Grab Yourself a Bit of Yield

 | Jan 20, 2012 | 11:00 AM EST
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This commentary originally appeared Jan. 20 at 9:45 a.m. EST on ETF Profits -- our pros have decades of combined investing experience to help you make the most profitable decisions when constructing your ETF portfolio. Click here to learn more.

As I seek to beef up the current-return portion of my portfolio, I'm faced with a bit of a challenge: It's no secret, or surprise, that decent yields are hard to come by. With interest rates at a record low in the U.S., it has become difficult to beat inflation with (after-tax, after-expenses) yields from high-quality corporate bonds and U.S. Treasuries.

That has taken many bond investors beyond U.S. borders, but the results aren't always very exciting. The PIMCO Canadian Bond Index Fund (CAD), for instance, has a 30-day SEC yield of only about 2%, despite having a duration of more than nine years. The broad-based WisdomTree Euro Debt Fund (EU), which features significant credit, exchange rate, and interest risk, offers a paltry 2.0%. But there is one country -- for those of you wishing to avoid emerging markets -- that provides an exceptional risk-adjusted yield: Australia.

Australia wasn't immune to the recent financial crisis, but it was one of the first to hike interest rates after the fact. It currently has some of the highest interest rates in the world, and I deem it to be of relatively low credit risk, given the size of the deficit and its abundance of natural resources. The WisdomTree Australia & New Zealand Debt Fund (AUNZ) -- which is split about 90-10 between debt from the two countries -- offers up a 30-day SEC yield of about 3.6%, and an embedded income yield north of 4%.

Those numbers certainly aren't staggering, but it's a pretty solid yield opportunity for the risk. After all, this country is still holding on to its AAA rating and has massive mineral and resource wealth, and its currency has appreciated significantly against the greenback over the last three years (CurrencyShares Australian Dollar Trust (FXA) is up an eye-popping 70% over that period). The interest rate risk isn't overwhelming, either: AUNZ has an effective duration of only about four years, meaning AUNZ won't be hammered if rates begin to climb.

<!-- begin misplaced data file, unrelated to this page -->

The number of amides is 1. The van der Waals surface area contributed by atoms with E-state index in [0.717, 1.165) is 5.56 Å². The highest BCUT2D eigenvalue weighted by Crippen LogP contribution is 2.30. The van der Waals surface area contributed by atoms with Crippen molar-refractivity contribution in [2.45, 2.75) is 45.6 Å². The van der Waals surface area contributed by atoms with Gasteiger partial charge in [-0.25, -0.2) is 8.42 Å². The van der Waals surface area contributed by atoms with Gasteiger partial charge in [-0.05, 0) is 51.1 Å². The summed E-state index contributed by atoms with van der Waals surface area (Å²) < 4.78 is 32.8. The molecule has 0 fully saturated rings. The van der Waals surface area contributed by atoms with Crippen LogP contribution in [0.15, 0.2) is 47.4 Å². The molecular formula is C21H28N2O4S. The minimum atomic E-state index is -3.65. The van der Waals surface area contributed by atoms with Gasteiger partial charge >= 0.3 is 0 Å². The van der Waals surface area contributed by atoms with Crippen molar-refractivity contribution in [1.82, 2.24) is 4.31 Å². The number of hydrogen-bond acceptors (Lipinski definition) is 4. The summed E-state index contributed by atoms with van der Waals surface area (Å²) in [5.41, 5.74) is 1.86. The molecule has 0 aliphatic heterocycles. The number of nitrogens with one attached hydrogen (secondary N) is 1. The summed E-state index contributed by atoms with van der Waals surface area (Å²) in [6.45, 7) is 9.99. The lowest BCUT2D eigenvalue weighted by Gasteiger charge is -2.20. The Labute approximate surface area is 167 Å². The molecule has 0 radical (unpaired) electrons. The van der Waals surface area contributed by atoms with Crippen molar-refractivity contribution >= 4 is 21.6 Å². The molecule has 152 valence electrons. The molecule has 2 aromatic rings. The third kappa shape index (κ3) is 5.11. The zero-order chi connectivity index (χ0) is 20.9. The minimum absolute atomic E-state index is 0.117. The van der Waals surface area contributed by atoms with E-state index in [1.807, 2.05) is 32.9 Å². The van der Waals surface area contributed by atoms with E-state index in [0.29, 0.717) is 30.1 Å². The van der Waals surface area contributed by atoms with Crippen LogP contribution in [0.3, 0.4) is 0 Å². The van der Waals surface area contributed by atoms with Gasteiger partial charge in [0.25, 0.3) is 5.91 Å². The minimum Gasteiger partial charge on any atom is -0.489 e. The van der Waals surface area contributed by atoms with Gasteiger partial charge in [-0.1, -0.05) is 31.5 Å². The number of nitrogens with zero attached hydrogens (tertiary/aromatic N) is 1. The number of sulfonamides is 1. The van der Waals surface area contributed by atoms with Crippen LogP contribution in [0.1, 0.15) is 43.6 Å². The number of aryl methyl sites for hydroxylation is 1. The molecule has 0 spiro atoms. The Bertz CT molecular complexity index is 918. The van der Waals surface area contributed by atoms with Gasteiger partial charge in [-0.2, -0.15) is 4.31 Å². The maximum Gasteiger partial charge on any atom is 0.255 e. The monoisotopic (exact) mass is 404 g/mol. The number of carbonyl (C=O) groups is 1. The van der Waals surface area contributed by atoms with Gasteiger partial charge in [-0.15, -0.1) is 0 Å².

The Australian economy is not without a few scars. The country is coming off of a rough year for employment, with December job losses having come in worse than expected. But the government has taken aggressive steps to cut spending, and it has pledged to swing to a surplus by 2013. The Australian economy is still projected to grow by more than 3% in 2011, which would dwarf expansion in other developed markets. By comparison, Germany, the safe haven of Europe, faces the very real possibility of an economic contraction in early 2012. In other words, the credit risk of relatively short-term Australian debt is minimal.

AUNZ won't make me or anyone else rich overnight. In fact, it's highly unlikely that returns in any one year will exceed 10% or 12%. But this ETF features both higher returns and lower risks than do many other developed-market debt funds, meaning AUNZ can be an effective way to both boost current returns and smooth overall portfolio volatility -- especially considering the "dollar diversification" this holding brings. For investors willing to look beyond U.S. borders and expand their portfolio of bond holdings, AUNZ certainly merits a close look.

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